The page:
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- "Although motor neurons may be more resistant than sensory axons to the dysfunction and degeneration associated with diabetes mellitus (Zochodne and Ho, 1992; Yagihashi, 1997; Toth et al., 2004; Kennedy and Zochodne, 2005; Ramji et al., 2007; Dyck et al., 2011a,b), studies in animal and human models nonetheless have shown that the motor system is affected (Hansen and Ballantyne, 1977; Bril et al., 1996; Ramji et al., 2007; Said et al., 2008; Souayah et al., 2009; Allen et al., 2013). Indeed, whereas sensory dysfunction can lead to injury resulting from lack of sensation, ulceration and amputation; dysfunction of the motor nervous system is associated with muscle atrophy and weakness (Andersen et al., 2004; Bus et al., 2002). Muscle weakness may therefore contribute to the higher risk of developing physical disability in patients with diabetes (Gregg et al., 2000). "
ABSTRACT: To assess the number and properties of motor units in an upper and lower limb muscle (tibialis anterior [TA] and first dorsal interosseous [FDI]) in human diabetic polyneuropathy (DPN) using decomposition-based quantitative electromyography (DQEMG). DQEMG protocols were performed in the TA and FDI of 12 patients with confirmed diabetes mellitus and associated DPN, as well as 12 age-matched control participants. Maximal dorsiflexion strength was also assessed using a dynamometer. In both muscles, patients with DPN had significantly reduced motor unit number estimates (MUNEs) (ΔTA ∼45%; ΔFDI ∼30%), compound muscle action potentials (CMAPs) (ΔTA ∼30%; ΔFDI ∼20%), and mean firing rates were reduced (ΔTA ∼15%; ΔFDI ∼15%) compared to controls (p<0.05). For the TA, patients with DPN had larger mean surface motor unit potentials (SMUPs) (ΔTA ∼40%; p<0.05), whereas in the FDI no differences were found (p>0.05). DPN may result in motor unit loss, remodeling, and altered firing rate patterns. The magnitude of changes in the neuromuscular properties of DPN patients are muscle dependent and reflect a length-dependent disease progression. DQEMG may be a clinically useful technique in identifying the presence and severity of neuromuscular pathophysiology and tracking disease progression in DPN.Clinical neurophysiology: official journal of the International Federation of Clinical Neurophysiology 10/2013; 125(4). DOI:10.1016/j.clinph.2013.09.037 · 2.98 Impact Factor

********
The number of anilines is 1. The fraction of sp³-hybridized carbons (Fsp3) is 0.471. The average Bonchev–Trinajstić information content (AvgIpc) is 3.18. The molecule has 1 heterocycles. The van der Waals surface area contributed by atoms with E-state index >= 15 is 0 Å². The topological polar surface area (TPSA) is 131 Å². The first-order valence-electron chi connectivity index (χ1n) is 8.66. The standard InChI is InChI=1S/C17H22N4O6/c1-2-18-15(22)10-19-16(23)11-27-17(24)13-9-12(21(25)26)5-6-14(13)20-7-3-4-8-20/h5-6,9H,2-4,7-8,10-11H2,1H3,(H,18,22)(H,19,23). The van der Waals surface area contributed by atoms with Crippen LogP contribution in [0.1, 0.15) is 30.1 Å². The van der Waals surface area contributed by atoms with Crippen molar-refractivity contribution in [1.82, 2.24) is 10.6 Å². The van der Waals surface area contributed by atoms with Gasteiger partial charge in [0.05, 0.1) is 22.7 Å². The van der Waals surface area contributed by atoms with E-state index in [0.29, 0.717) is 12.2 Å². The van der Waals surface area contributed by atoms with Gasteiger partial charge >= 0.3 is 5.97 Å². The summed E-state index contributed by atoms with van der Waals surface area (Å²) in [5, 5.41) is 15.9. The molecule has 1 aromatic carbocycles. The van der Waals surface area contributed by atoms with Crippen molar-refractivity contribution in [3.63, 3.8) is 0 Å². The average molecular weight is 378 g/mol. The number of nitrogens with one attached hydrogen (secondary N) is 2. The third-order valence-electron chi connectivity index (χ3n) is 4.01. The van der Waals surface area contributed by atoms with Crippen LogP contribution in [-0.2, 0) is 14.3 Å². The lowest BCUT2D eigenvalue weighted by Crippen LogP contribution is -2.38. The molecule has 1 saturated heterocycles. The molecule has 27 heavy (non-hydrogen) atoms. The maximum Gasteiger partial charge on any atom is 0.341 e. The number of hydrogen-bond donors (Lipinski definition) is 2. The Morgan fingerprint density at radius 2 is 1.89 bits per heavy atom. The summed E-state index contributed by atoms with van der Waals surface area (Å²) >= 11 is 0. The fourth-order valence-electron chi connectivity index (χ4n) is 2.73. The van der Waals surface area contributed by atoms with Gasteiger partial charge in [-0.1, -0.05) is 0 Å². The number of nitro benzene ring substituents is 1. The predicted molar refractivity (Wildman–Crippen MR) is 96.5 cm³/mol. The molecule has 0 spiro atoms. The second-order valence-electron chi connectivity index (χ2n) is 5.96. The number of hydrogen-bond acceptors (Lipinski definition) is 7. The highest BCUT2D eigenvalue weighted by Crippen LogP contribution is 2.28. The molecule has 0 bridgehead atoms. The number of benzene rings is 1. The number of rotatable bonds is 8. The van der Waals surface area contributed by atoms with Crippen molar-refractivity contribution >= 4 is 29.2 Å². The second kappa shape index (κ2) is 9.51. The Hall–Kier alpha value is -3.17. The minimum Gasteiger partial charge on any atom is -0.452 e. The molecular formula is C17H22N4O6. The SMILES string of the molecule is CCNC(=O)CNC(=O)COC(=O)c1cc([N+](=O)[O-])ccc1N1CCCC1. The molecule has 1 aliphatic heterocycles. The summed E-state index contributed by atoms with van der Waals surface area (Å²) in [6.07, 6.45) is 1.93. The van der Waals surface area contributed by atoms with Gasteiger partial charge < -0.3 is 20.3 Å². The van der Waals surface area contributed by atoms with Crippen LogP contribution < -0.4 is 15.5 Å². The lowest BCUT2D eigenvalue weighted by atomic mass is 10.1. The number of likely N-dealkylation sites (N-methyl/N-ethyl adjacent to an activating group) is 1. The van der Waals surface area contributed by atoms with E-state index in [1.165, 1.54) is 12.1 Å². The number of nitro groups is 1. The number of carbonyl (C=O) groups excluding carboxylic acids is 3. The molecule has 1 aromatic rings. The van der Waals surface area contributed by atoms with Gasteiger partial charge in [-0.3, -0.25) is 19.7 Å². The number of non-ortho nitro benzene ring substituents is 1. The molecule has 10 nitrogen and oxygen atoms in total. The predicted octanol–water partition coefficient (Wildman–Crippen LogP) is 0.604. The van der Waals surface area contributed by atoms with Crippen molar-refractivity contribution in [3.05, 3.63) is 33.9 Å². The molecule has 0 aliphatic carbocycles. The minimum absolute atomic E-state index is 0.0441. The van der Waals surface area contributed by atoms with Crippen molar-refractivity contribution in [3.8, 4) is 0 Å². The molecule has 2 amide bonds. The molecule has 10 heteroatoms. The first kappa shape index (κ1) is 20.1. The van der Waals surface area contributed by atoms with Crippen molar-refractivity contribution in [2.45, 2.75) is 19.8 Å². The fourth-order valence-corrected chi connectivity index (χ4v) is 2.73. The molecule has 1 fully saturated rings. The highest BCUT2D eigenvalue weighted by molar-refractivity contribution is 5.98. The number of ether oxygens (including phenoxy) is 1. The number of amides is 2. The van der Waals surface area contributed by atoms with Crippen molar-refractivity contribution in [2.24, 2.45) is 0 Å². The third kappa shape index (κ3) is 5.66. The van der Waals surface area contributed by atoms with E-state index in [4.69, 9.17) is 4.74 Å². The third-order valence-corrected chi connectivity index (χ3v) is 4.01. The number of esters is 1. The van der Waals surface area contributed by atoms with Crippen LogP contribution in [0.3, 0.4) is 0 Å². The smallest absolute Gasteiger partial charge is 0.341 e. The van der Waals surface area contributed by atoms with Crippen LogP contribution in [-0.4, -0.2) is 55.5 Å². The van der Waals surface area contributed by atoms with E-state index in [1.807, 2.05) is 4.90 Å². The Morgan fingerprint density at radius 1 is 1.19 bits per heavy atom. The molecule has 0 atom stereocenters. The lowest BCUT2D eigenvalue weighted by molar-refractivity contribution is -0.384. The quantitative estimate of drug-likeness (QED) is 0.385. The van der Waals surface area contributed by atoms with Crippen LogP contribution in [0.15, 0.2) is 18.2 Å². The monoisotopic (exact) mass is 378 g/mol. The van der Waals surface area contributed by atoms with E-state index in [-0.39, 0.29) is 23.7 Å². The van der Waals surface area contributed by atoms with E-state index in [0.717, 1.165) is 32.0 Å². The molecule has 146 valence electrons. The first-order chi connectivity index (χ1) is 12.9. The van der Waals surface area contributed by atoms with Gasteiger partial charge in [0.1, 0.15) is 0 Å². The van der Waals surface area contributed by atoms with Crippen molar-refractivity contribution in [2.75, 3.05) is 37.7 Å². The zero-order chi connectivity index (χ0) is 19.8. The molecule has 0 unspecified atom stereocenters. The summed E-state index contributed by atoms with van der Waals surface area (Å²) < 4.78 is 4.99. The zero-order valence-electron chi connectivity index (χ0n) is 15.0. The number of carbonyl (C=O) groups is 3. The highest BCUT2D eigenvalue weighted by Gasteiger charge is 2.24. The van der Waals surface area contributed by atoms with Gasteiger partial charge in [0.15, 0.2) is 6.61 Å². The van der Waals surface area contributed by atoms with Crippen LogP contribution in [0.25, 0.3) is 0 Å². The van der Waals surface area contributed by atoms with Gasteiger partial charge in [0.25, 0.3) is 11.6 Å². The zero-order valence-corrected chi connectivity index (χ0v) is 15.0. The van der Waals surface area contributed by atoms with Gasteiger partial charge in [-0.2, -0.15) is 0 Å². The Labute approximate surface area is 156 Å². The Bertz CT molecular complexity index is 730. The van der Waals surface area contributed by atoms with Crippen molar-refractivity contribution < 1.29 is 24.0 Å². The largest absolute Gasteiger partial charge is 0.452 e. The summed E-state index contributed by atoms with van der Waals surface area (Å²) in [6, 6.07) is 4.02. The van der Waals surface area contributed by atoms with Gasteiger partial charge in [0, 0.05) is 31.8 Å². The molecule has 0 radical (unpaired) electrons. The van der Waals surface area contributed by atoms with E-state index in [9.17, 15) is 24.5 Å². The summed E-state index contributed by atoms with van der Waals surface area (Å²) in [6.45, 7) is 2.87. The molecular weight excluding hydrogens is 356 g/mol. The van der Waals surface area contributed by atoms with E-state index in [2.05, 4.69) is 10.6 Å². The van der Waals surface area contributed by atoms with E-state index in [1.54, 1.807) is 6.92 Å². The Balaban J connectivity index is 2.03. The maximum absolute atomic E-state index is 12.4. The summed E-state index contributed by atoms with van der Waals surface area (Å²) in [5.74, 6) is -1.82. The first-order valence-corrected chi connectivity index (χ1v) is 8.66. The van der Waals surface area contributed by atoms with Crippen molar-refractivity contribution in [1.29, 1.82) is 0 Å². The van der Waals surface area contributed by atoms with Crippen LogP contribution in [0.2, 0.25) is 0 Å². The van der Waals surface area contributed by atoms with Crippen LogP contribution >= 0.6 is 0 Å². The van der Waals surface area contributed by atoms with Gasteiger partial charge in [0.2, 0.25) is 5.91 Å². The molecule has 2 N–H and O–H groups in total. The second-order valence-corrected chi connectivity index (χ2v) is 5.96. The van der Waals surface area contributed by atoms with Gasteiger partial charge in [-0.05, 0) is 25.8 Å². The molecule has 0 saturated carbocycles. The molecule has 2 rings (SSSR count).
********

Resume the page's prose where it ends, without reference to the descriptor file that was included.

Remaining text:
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- "Two other studies did not find a relationship between IFM deterioration and MTPJ angle, where decreases in total muscle cross sectional area accounted for deformity in only 2 of 8 DMPN subjects, and where a semi-quantitative 5-point atrophy scale did not correlate with MTPJ angle (r = −0.14, P = 0.56) (Bus et al., 2002, 2009). Our study used a quantitative volumetric analysis, and measured both the adipose tissue infiltration and the remaining muscle tissue (Cheuy et al., 2013). "
ABSTRACT: Metatarsophalangeal joint deformity is associated with skin breakdown and amputation. The aims of this study were to compare intrinsic foot muscle deterioration ratios (ratio of adipose to muscle volume), and physical performance in subjects with diabetic neuropathy to controls, and determine their associations with 1) metatarsophalangeal joint angle and 2) history of foot ulcer. 23 diabetic, neuropathic subjects [59 (SD 10) years] and 12 age-matched controls [57 (SD 14) years] were studied. Radiographs and MRI were used to measure metatarsophalangeal joint angle and intrinsic foot muscle deterioration through tissue segmentation by image signal intensity. The Foot and Ankle Ability Measure evaluated physical performance. The diabetic, neuropathic group had a higher muscle deterioration ratio [1.6 (SD 1.2) vs. 0.3 (SD 0.2), P<0.001], and lower Foot and Ankle Ability Measure scores [65.1 (SD 24.4) vs. 98.3 (SD 3.3) %, P<0.01]. The correlation between muscle deterioration ratio and metatarsophalangeal joint angle was r=-0.51 (P=0.01) for all diabetic, neuropathic subjects, but increased to r=-0.81 (P<0.01) when only subjects with muscle deterioration ratios >1.0 were included. Muscle deterioration ratios in individuals with diabetic neuropathy were higher for those with a history of ulcers. Individuals with diabetic neuropathy had increased intrinsic foot muscle deterioration, which was associated with second metatarsophalangeal joint angle and history of ulceration. Additional research is required to understand how foot muscle deterioration interacts with other impairments leading to forefoot deformity and skin breakdown.Clinical biomechanics (Bristol, Avon) 10/2013; 28(9-10). DOI:10.1016/j.clinbiomech.2013.10.006 · 1.88 Impact Factor